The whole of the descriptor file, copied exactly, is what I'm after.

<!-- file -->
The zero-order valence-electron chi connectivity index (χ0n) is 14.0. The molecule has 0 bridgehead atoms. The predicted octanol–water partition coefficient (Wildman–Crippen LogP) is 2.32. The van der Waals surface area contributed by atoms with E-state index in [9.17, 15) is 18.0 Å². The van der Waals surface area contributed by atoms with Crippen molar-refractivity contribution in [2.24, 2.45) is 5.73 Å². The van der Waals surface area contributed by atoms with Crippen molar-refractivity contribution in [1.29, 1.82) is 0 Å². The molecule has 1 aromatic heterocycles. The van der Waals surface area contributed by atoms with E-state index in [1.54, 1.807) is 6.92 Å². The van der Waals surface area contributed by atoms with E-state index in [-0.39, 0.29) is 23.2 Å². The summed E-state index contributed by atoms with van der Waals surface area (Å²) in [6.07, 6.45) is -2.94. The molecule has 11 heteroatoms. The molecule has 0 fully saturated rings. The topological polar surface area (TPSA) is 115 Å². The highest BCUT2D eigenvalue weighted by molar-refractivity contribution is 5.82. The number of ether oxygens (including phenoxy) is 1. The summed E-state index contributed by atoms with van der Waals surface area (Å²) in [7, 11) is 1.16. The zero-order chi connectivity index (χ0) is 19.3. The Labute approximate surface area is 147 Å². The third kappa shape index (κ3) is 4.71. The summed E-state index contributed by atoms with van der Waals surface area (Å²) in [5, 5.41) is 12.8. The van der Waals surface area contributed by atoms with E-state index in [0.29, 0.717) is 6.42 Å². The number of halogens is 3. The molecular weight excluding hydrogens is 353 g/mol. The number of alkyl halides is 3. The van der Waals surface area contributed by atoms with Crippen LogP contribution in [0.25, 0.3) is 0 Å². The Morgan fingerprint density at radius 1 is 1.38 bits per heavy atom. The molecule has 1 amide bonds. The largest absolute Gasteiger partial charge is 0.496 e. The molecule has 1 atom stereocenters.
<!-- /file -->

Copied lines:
The zero-order valence-electron chi connectivity index (χ0n) is 14.0. The molecule has 0 bridgehead atoms. The predicted octanol–water partition coefficient (Wildman–Crippen LogP) is 2.32. The van der Waals surface area contributed by atoms with E-state index in [9.17, 15) is 18.0 Å². The van der Waals surface area contributed by atoms with Crippen molar-refractivity contribution in [2.24, 2.45) is 5.73 Å². The van der Waals surface area contributed by atoms with Crippen molar-refractivity contribution in [1.29, 1.82) is 0 Å². The molecule has 1 aromatic heterocycles. The van der Waals surface area contributed by atoms with E-state index in [1.54, 1.807) is 6.92 Å². The van der Waals surface area contributed by atoms with E-state index in [-0.39, 0.29) is 23.2 Å². The summed E-state index contributed by atoms with van der Waals surface area (Å²) in [6.07, 6.45) is -2.94. The molecule has 11 heteroatoms. The molecule has 0 fully saturated rings. The topological polar surface area (TPSA) is 115 Å². The highest BCUT2D eigenvalue weighted by molar-refractivity contribution is 5.82. The number of ether oxygens (including phenoxy) is 1. The summed E-state index contributed by atoms with van der Waals surface area (Å²) in [7, 11) is 1.16. The zero-order chi connectivity index (χ0) is 19.3. The Labute approximate surface area is 147 Å². The third kappa shape index (κ3) is 4.71. The summed E-state index contributed by atoms with van der Waals surface area (Å²) in [5, 5.41) is 12.8. The van der Waals surface area contributed by atoms with E-state index in [0.29, 0.717) is 6.42 Å². The number of halogens is 3. The molecular weight excluding hydrogens is 353 g/mol. The number of alkyl halides is 3. The van der Waals surface area contributed by atoms with Crippen LogP contribution in [0.25, 0.3) is 0 Å². The Morgan fingerprint density at radius 1 is 1.38 bits per heavy atom. The molecule has 1 amide bonds. The largest absolute Gasteiger partial charge is 0.496 e. The molecule has 1 atom stereocenters.